Slackware's installer isn't graphical, but you can Tab, Space and Enter your way to a working system easily enough.

Slackware's installer isn't graphical, but you can Tab, Space and Enter your way to a working system easily enough.

You get to learn the underpinnings of Linux, and because the distro doesn't have a huge number of customisations and patches to its software, you don't end up with countless distro-specific config files in guessing-game locations. If you learn the ins and outs of, say, Fedora, you'll be a Fedora guru (which is great). If you learn the workings of Slackware, you'll pick up knowledge that's transferable across many distros.

So Slackware doesn't try to be the best pond for Linux toe-dipping; it strives to be a great all-round distro for those who know exactly what they want and don't want the distro getting in their way. (An example: SUSE's Yast, while undoubtedly a highly powerful tool, can give experienced users a headache by stomping over config file changes.)

Regular reliability

Finally, let's look at Slackware's stability. Without the colossal developer base of Debian, you'd think Slackware would be more prone to problems, but that's not the case. Pat is generally conservative when it comes to integrating new software: the Slackware 12.2 release, for instance, arrived in October 2008 with KDE 3.5, even though KDE 4.1 had been released three months earlier.

Having one man at the helm provides a stability boost too. Multiple teams and developers can lead to a discrepancy between the quality of patches, whereas Pat builds the whole lot before a release and therefore maintains a wide but hands-on view of the distro. Sure, big distros such as Debian need large teams and in that context the approach works well, but for Slackware the 'one man doing it all' approach has done an equally good job.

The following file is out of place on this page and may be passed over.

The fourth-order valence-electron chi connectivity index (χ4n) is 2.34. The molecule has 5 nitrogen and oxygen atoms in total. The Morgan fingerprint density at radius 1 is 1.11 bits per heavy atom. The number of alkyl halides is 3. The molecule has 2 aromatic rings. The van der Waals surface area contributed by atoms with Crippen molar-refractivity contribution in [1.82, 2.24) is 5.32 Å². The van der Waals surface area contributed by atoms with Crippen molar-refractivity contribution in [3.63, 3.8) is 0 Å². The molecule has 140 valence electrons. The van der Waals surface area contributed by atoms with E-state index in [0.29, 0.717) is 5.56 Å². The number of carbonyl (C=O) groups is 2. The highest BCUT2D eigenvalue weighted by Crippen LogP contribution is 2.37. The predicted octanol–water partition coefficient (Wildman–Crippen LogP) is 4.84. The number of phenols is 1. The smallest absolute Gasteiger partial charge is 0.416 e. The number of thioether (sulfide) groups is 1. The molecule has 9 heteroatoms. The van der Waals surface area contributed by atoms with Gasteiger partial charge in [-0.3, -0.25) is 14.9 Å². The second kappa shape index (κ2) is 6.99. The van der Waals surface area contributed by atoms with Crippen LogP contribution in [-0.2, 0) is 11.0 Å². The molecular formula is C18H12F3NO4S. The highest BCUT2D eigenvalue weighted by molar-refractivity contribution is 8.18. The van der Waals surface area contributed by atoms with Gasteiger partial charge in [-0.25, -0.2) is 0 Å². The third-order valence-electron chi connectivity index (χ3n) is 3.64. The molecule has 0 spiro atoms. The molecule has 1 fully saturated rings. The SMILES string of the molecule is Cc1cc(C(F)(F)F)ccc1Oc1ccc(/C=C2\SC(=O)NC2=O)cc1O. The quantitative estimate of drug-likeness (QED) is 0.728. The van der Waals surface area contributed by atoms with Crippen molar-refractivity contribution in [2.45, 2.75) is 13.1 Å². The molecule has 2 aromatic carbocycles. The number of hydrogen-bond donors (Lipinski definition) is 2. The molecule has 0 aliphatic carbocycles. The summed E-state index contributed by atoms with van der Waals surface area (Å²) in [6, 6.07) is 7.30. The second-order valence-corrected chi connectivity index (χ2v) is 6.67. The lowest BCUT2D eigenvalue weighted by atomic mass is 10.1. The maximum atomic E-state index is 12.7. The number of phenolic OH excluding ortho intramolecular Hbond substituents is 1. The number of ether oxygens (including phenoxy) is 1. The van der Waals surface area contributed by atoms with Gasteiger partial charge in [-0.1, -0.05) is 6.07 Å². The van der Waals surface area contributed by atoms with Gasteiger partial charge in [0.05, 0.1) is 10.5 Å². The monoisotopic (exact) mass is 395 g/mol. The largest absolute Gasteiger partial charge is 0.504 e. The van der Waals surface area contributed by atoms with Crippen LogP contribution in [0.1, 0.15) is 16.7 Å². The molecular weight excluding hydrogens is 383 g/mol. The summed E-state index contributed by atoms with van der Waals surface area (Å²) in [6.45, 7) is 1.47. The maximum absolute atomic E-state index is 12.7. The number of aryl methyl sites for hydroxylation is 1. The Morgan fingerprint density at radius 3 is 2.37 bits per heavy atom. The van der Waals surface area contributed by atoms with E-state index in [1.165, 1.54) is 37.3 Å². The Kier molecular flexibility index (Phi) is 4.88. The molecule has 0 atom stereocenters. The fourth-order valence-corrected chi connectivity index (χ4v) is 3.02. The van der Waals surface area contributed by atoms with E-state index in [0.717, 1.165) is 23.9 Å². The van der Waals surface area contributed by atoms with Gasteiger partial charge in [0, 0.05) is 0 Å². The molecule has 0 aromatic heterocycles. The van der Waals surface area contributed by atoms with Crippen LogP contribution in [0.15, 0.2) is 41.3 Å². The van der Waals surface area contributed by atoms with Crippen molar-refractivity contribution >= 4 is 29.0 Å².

So there we go. That's Slackware. It's not immediately the newbie's best friend, but it's still a much-loved distro after 15 years and no intermediate-or-above Linux user should go without trying it at least once. Just be aware of one other snippet of wisdom from Slackware circles: "Once you go Slack, you'll never go back."

KDE and Gnome packages are available, but a speedy distro deserves a nippy desktop such as Xfce, we reckon.

KDE and Gnome packages are available, but a speedy distro deserves a nippy desktop such as Xfce, we reckon.

Try it now!

Slackware requires at least a 486 CPU and 48MB of RAM, so it's useful for reviving dusty old machines, but if you want to use a modern desktop we recommend a 1GHz CPU and 256MB RAM. From the Slackware website you can get ISO images of the latest release - you only really need discs 1 and 2. Burn these to CD-Rs; they include the base Slackware system, Xfce desktop and various apps, then follow the steps below.

Installing Slackware

Boot Slackware

Boot Slackware: Boot your PC from the first CD-R and you'll see an info screen. Read all the text, so you can make informed choices. Type huge.s for an old pre-Pentium Pro machine, or just hit Enter for the default kernel on a more recent box. At the prompt, log in as root.

Partition your drives

Partition your drives: Now you'll need to partition your hard drive. Enter cfdisk to bring up the partition manager - the keybindings for options are shown at the bottom. We recommend a minimum 5GB Linux (number 83) partition with a 512MB swap (number 82) partition.

Run setup

Run setup: Write your partition changes and exit cfdisk. Then enter setup to start the menu-driven installation utility. Choose the ADDSWAP option in the menu to get the process going and begin by selecting the swap partition you created previously.

Define the root

Define the root: Next, choose the partition you want to use for root. You'll be given a choice of filesystem options - if you've never explored this aspect of Linux before, just stick with ext3. Then the installer will ask you for a media source, so choose CD-ROM.

Select software

Select software: You'll then be prompted to select the range of software you want to install. You can go down the list, hitting Space to select or deselect options. Press Enter when you're done. (KDE isn't on discs 1 and 2, so deselect it here - you can add it later).

Finishing touches

Finishing touches: The packages will be installed; if you're asked for disc 3, hit Cancel - everything you need is on discs 1 and 2. Now you'll be prompted for a default screen resolution, network settings and root password. Exit the installer and hit Ctrl+Alt+Del to reboot into your installation.